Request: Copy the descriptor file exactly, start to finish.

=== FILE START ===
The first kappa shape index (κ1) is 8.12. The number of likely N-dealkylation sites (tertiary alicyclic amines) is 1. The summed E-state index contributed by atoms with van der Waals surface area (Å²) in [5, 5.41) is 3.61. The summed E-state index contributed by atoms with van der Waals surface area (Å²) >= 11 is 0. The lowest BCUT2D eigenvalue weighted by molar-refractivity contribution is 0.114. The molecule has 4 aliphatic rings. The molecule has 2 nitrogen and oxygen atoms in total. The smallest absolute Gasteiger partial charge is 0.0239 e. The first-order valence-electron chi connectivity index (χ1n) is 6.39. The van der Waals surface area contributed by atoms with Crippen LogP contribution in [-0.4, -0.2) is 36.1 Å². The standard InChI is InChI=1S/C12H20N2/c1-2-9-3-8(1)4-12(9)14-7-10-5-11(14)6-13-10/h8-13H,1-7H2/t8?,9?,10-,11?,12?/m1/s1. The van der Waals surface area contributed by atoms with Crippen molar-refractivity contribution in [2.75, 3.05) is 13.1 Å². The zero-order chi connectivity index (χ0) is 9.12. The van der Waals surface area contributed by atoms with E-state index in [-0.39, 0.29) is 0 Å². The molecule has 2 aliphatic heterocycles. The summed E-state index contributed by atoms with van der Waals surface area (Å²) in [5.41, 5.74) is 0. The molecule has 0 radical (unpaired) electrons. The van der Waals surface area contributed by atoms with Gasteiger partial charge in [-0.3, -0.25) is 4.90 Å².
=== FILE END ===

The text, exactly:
The first kappa shape index (κ1) is 8.12. The number of likely N-dealkylation sites (tertiary alicyclic amines) is 1. The summed E-state index contributed by atoms with van der Waals surface area (Å²) in [5, 5.41) is 3.61. The summed E-state index contributed by atoms with van der Waals surface area (Å²) >= 11 is 0. The lowest BCUT2D eigenvalue weighted by molar-refractivity contribution is 0.114. The molecule has 4 aliphatic rings. The molecule has 2 nitrogen and oxygen atoms in total. The smallest absolute Gasteiger partial charge is 0.0239 e. The first-order valence-electron chi connectivity index (χ1n) is 6.39. The van der Waals surface area contributed by atoms with Crippen LogP contribution in [-0.4, -0.2) is 36.1 Å². The standard InChI is InChI=1S/C12H20N2/c1-2-9-3-8(1)4-12(9)14-7-10-5-11(14)6-13-10/h8-13H,1-7H2/t8?,9?,10-,11?,12?/m1/s1. The van der Waals surface area contributed by atoms with Crippen molar-refractivity contribution in [2.75, 3.05) is 13.1 Å². The zero-order chi connectivity index (χ0) is 9.12. The van der Waals surface area contributed by atoms with E-state index in [-0.39, 0.29) is 0 Å². The molecule has 2 aliphatic heterocycles. The summed E-state index contributed by atoms with van der Waals surface area (Å²) in [5.41, 5.74) is 0. The molecule has 0 radical (unpaired) electrons. The van der Waals surface area contributed by atoms with Gasteiger partial charge in [-0.3, -0.25) is 4.90 Å².